Three essential reads on adoption policy and practice

I virtually danced for joy when I saw the following three articles in the latest issue of Gazillion Voices:

The Liberal Roots of the Modern Adoption Movement
Liberal Hypocrisy in Adoption
Standards of Practice for Adoptive Parents

You don’t subscribe? Fix that now and go read.

I have spent a lot of thinking and writing time here, at Third Mom and elsewhere trying to articulate what these three articles (by David Smolin and Desiree Smolin, Maureen Flatley and Maureen Evans, respectively) nail. The more I analyze the wreck that is adoption law, policy and practice, the more the concept of justice – or better, the lack of it – screams for attention. Yet as crystal clear as the injustices appear to me, the more people I could find who brushed them off with rationalizations and justifications that frankly don’t hold up. People, however, seem to love believing nonsense when it comes to adoption, perhaps because the very notion of it encourages emotional, rather than intellectual, thought.

I’m no intellectual, but I sure can tell right from wrong. What these three articles do is demonstrate exactly how unjustly adoption is practiced in the United States, and how wrong our mainstream thinking is about adoption. They show how we (as in “the mainstream”) have tended to polarize our adoption attitudes along political lines – liberal and secular vs conservative and Christian – even though they miss the mark. And as if to demonstrate just how difficult it will be to crack that mainstream attitude open, the very first comment on the Smolins’ article proposed that ethical adoption is still possible, right now.

As I said in my comment in response to that one, I have come to the conclusion that ethical adoption is not possible now. Yes, an individual adoption may pass all of the ethical litmus tests, but until every single law that denies equal rights to adoptees, skews the definition of family in favor of the adoptive one, allows adoption practitioners to prey on pregnant women, or dismisses trafficking for the purpose of adoption has been overturned, we cannot say adoption is ethical.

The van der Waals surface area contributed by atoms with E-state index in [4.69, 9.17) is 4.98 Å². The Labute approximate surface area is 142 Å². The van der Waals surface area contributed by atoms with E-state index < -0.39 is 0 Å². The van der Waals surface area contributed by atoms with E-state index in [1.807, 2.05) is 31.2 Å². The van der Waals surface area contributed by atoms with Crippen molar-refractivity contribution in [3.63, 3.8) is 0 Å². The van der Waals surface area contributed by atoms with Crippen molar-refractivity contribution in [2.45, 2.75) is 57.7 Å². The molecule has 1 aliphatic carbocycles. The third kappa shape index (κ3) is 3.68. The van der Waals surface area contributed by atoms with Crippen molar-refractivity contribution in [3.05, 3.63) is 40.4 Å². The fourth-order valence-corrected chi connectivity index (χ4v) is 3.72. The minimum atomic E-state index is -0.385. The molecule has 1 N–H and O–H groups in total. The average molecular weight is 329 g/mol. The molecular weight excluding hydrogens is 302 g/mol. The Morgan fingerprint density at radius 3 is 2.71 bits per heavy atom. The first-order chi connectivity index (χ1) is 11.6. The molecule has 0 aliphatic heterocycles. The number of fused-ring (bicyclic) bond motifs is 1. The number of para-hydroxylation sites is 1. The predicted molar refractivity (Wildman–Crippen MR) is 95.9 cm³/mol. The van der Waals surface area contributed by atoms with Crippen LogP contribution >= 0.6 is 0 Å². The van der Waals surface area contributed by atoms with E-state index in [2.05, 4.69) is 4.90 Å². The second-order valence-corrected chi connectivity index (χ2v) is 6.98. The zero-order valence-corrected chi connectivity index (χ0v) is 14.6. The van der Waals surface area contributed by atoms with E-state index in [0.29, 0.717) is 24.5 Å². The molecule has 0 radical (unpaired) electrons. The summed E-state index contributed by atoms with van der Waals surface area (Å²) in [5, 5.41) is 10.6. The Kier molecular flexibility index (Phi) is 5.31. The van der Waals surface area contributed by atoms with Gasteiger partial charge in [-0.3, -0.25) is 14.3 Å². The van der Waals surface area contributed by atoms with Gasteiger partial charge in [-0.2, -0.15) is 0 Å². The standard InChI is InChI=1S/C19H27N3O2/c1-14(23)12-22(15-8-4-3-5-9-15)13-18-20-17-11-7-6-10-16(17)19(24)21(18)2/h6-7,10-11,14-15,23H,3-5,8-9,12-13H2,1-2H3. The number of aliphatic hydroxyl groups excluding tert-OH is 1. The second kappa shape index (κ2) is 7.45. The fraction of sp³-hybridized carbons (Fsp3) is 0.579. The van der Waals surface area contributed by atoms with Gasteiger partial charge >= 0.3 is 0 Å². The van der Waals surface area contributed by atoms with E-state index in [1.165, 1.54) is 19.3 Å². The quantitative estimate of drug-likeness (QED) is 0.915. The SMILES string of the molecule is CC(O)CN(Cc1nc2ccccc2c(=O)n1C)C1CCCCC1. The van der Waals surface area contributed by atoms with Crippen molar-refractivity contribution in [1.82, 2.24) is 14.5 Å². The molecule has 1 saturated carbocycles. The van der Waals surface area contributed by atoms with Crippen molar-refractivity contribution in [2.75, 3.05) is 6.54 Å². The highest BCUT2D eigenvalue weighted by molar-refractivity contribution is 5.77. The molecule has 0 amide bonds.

Fixing these doesn’t rest on the shoulders of conservatives, liberals or people of or without a particular religion. It needs people to recognize the sheer injustices that adoption perpetuates on parents (adoptive and original) and adoptees. There’s nothing political about that.

Comments

Lorraine Dusky said…
Thank you Margie. I am always astounded when I read your posts, and in reading this for a second time, tears are flooding my eyes:

"...I have come to the conclusion that ethical adoption is not possible now. Yes, an individual adoption may pass all of the ethical litmus tests, but until every single law that denies equal rights to adoptees, skews the definition of family in favor of the adoptive one, allows adoption practitioners to prey on pregnant women, or dismisses trafficking for the purpose of adoption has been overturned, we cannot say it is ethical."

Thank you, thank you, thank you...xxx
lorraine
Lorraine, thank YOU for your unending commitment to putting everything that's broken about adoption right! I really appreciate your comment and support, and hope you know it comes right back atya!

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